Price rises of farm produce as a result of heavy snow in most parts the country will not push up the January consumer price index (CPI), which may hit 6.5 percent year on year - roughly the same as in December - a top agriculture official said yesterday.
"The impact of the snowfall on winter crop production is extremely serious," Chen Xiwen, director of the Office of the Central Leading Group on Rural Work, told a news briefing. "The impact on fresh vegetables and fruits in some central and eastern regions has been catastrophic."
However, Chen said, fresh vegetables account for only "a small part" of CPI, a key gauge of inflation.
"Given that prices of grain, pork and edible oil have seen no apparent rises, January CPI will remain stable," Chen told the briefing held by the State Council Information Office.
Figures from the National Bureau of Statistics show that the CPI rose 4.8 percent for the whole of last year, driven mainly by rising food prices, especially pork.
Zhuang Jian, senior economist with the Asian Development Bank mission in China, also said the snowstorms' impact on farm production and transport will be short.
"In the long run, the impact on inflation will be small," he told Xinhua.
Transport chaos caused by continuous snow and sleet has driven up vegetable prices in 11 provinces, the National Development and Reform Commission, the top economic planner, said on Wednesday. In the hardest hit cities such as Changsha and Wuhan, vegetable prices have more than doubled.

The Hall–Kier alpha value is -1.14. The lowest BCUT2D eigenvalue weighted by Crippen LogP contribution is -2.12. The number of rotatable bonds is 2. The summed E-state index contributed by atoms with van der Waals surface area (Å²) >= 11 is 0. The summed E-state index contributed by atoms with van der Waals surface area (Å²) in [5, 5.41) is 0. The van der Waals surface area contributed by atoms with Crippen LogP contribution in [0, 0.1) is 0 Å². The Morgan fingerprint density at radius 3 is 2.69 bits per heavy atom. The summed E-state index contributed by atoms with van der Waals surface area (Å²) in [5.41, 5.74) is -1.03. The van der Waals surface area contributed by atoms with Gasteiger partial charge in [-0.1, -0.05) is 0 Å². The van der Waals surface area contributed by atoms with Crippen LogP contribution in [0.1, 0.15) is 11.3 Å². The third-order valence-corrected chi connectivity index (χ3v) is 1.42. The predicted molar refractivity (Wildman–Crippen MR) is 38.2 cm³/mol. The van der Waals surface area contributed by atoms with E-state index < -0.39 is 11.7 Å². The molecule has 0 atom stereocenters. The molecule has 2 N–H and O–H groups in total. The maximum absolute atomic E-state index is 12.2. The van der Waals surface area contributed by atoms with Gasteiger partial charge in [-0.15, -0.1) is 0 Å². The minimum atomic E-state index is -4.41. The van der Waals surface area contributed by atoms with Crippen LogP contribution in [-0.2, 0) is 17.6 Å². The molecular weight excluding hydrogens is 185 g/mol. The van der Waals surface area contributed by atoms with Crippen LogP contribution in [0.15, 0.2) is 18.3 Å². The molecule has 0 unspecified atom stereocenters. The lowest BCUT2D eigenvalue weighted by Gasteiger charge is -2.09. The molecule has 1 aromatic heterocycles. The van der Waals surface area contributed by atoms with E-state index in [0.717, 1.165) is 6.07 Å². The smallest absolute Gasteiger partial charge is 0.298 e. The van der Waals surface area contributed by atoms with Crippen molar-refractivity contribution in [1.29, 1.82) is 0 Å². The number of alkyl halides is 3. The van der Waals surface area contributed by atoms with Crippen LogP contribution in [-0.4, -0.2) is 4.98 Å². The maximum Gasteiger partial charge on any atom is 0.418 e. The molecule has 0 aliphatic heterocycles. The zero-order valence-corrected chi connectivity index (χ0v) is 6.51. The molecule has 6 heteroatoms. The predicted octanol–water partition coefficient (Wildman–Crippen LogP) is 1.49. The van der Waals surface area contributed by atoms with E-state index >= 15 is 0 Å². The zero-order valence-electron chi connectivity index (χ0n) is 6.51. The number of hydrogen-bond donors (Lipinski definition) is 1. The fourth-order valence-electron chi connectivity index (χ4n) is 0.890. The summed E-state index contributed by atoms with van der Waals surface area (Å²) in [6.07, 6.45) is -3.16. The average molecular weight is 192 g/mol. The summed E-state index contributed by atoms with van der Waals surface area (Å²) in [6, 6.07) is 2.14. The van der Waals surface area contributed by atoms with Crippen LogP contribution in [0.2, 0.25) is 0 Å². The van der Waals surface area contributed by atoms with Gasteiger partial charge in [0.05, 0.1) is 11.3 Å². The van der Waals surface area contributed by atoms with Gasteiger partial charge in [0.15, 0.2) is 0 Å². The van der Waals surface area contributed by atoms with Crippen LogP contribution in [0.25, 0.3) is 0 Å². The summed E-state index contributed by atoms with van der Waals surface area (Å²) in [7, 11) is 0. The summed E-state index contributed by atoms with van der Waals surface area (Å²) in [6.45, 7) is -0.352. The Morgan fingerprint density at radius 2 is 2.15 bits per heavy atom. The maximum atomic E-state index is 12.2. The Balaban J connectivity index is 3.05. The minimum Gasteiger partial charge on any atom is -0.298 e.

To help keep prices down, the government has ordered all highway and expressway operators to exempt trucks carrying vegetables from toll fees. The ministries of finance and agriculture yesterday earmarked 100 million yuan ($13.9 million) to help affected farmers.
Chen also said that the extreme weather has dealt a heavy blow to winter crops, especially oil crops in the middle and lower reaches of the Yangtze River.
Figures released by the Ministry of Agriculture show that about 7 million hectares of crops in 16 provinces and municipalities including Hunan, Anhui and Shanghai have been affected, of which 730,000 hectares are without any yield.